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Video Games, Comic Books, TV, Film
Heroman, Vol. 1
Created by Tamon Ohta, Original Concept by Stan Lee and Bones
Vertical, 195 pp
Rating: Not Rated
From American comics legend Stan Lee, and Bones, the anime studio behind series such as Eureka Seven and Full Metal Alchemist, comes Heroman. Tamon Ohta handles the manga adaption of the gleefully retro feeling anime series about a boy, his toy robot and an alien invasion.
I have to admit that when Heroman was originally announced I was a bit skeptical of the whole thing. While Stan Lee is often credited as one of the co-creators of many of America’s beloved superheroes, he really hasn’t done anything memorable in the last decade or so. In addition to this, his first project with a Japanese creator, Karakuridoji Ultimo, was met with a resounding yawn by American audiences. While my own toe dipping into the series yielded a pleasant surprise, I have found myself putting off buying subsequent volumes in favor of other series. Still, when the Heroman anime began streaming on Crunchyroll I decided to give it a chance, and I was very glad I did. The anime was a lovely, pure superhero story that was reminiscent of the Saturday morning cartoons of my youth; a young hero, Joey Jones, pure in his desire to help and protect people, ruthless insectoid aliens known as the Skrugg with insane plans of world domination and more. While the series lagged a bit in the middle, the beginning and closing arcs were a lot of fun. So, naturally, when Vertical announced that they’d be bringing over the manga I was determined to give it a look.
The manga does follow in the anime’s footsteps and the basic plot is the same. Young Joey Jones is from a poor family and struggles to help support his elderly grandmother by taking up a waitering job while also attending high school. After finding and repairing a broken toy robot he and the toy are struck by a mysterious lightning bolt, which causes the toy robot to tranform into the massive robot known as Heroman. It’s a timely transformation, too, as the earth finds itself under threat from the Skrugg invasion shortly after. Scattered throughout the manga are a few twists and turns to the anime’s basic plot. These include the addition of a group of Skrugg “special forces” soldiers based upon different insects, and an enchanted suit of samurai armor. While not major changes, they do provide little tweaks and twists for those who may already be familiar with the story. Sadly, the translation, something that’s not usually a problem with a Vertical manga, is a bit of an awkward, stilted read at times. There are several lines of dialogue which are just weird sounding, and I found that Joey’s constant referral to Heroman as H.M. threw of the rhythm of several heroic and dramatic moments.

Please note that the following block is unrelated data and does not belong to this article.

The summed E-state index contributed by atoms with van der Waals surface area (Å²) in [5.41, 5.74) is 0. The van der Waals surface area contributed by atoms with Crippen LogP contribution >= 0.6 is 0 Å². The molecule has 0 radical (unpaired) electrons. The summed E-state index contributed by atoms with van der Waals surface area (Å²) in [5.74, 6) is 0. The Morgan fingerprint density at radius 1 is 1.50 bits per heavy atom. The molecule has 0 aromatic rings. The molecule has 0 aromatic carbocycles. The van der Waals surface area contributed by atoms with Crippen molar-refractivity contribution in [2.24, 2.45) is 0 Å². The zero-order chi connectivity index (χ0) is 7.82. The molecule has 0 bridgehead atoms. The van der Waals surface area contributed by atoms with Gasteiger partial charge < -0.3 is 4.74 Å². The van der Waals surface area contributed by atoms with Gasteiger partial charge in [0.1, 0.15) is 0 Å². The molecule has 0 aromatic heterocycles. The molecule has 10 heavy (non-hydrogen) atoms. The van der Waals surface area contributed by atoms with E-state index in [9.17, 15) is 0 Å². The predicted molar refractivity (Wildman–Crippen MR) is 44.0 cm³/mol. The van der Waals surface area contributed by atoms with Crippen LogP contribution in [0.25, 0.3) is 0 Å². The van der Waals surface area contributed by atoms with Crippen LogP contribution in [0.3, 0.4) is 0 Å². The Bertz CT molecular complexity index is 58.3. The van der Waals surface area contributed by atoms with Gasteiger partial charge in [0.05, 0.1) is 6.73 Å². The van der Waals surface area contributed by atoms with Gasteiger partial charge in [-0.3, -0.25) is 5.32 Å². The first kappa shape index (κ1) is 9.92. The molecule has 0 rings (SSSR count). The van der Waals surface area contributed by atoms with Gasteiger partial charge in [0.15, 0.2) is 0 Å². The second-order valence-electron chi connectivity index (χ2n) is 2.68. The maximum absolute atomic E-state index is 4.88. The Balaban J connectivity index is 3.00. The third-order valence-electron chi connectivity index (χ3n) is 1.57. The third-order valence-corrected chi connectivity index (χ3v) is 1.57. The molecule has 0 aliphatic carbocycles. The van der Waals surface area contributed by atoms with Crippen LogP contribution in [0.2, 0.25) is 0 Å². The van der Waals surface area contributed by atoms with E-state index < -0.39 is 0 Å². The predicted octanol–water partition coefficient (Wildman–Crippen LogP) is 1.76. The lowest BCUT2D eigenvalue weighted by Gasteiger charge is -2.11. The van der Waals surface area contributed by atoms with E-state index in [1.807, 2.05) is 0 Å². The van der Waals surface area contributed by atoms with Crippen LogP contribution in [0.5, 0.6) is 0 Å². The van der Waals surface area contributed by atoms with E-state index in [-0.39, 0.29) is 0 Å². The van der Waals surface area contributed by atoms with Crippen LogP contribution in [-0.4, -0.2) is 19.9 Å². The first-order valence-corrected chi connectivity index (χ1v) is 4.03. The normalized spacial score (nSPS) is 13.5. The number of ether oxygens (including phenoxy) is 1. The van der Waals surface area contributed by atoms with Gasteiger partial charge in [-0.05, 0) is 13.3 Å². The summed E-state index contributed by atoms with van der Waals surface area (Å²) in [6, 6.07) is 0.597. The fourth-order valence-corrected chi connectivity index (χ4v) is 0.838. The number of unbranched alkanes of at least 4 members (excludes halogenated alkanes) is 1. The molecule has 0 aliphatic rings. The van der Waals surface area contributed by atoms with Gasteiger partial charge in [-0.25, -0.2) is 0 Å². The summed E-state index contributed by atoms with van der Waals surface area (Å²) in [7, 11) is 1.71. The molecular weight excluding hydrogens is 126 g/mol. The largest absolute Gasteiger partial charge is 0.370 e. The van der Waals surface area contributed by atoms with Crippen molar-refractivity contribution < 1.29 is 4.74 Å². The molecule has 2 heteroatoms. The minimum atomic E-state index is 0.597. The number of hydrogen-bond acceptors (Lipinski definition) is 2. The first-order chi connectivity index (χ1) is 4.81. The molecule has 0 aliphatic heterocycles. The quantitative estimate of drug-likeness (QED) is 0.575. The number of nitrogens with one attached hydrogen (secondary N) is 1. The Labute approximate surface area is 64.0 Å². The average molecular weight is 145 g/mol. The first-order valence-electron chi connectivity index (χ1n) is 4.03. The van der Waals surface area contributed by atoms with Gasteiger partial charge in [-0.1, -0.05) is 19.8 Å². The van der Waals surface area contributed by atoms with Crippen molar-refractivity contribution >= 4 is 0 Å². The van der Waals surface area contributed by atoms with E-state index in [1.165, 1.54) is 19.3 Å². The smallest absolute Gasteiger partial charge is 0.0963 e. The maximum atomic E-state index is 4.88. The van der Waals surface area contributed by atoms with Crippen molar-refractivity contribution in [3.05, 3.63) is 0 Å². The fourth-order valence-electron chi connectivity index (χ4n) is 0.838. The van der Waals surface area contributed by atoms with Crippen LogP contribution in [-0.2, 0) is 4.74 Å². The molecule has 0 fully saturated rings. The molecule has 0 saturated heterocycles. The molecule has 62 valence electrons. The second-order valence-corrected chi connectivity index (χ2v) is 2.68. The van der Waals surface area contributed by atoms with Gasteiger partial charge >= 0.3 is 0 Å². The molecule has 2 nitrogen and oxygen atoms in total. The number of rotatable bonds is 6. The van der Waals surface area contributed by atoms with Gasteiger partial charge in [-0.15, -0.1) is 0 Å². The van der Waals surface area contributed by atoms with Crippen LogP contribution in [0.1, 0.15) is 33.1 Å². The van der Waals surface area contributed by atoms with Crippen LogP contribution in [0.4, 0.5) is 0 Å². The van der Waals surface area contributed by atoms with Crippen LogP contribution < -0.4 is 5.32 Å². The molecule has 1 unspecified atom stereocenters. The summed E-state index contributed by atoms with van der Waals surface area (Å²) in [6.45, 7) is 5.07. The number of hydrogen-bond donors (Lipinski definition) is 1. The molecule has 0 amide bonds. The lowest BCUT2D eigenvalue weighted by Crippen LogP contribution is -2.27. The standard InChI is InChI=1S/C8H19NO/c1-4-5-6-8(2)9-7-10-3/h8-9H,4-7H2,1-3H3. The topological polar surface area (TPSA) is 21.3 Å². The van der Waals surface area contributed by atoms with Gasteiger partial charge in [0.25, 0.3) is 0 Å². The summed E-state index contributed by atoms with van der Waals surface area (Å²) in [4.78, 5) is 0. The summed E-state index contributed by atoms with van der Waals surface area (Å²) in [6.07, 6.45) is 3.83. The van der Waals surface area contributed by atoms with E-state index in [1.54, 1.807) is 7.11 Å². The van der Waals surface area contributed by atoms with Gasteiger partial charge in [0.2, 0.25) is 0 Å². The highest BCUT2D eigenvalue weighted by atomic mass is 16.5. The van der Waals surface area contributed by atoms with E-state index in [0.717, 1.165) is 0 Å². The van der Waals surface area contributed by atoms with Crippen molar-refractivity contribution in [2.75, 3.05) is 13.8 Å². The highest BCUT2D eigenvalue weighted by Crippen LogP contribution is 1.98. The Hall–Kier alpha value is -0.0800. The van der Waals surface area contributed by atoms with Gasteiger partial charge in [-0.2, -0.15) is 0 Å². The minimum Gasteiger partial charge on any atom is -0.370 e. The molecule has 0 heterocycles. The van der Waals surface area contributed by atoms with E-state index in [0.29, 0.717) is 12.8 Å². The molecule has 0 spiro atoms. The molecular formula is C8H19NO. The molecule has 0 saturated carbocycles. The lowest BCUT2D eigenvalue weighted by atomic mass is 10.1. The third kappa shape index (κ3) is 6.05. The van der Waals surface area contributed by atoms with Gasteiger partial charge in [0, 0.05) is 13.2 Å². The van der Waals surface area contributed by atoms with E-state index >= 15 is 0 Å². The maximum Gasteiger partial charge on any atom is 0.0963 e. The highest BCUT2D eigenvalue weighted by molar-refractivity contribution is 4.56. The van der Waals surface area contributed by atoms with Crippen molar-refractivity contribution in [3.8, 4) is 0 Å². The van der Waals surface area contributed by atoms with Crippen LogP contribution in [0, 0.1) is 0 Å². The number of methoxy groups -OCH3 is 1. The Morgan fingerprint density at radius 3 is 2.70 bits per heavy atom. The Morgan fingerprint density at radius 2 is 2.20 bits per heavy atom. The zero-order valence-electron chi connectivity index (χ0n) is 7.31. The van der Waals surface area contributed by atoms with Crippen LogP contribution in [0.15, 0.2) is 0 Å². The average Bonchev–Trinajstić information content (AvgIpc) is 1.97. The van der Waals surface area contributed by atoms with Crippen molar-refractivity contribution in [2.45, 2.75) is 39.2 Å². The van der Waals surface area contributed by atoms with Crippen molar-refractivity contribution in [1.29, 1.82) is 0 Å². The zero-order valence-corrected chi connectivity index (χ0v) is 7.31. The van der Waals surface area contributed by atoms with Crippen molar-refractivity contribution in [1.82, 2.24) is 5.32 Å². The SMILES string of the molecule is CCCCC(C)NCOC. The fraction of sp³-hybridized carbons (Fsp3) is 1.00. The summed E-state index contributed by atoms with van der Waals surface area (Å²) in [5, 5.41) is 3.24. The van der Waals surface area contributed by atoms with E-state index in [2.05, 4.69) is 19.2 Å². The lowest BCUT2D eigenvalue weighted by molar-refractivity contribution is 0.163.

Tamon Ohta’s artwork is true to the original and the new characters and villains introduced fit in seamlessly with the established characters. The Skrugg “special forces” he introduces in the second half of the book look right at home next to the alien foot soldiers and also seem to echo, and possibly foreshadow, certain characters and developments from the anime series as well. The action scenes aren’t quite as explosive or as elaborate as I’d like, but Heroman’s attacks are suitably energetic. All that said, there’s just something a little bit bland about it. It just feels like there’s a little extra oomph that’s missing from it, leaving the artwork with a solid, but unspectacular feeling.
I had high hopes for the Heroman manga, perhaps too high. While it’s not quite as exciting or fun as I had hoped, it was still a fairly enjoyable read whose weakest link seemed to be the awkward writing. The slightly old school, superhero vibe of the story was nice and it seems like something that has potential to hit it off with American superhero fans, and fans of Japanese super robots.
Heroman, Vol. 1 is available from Vertical Inc.
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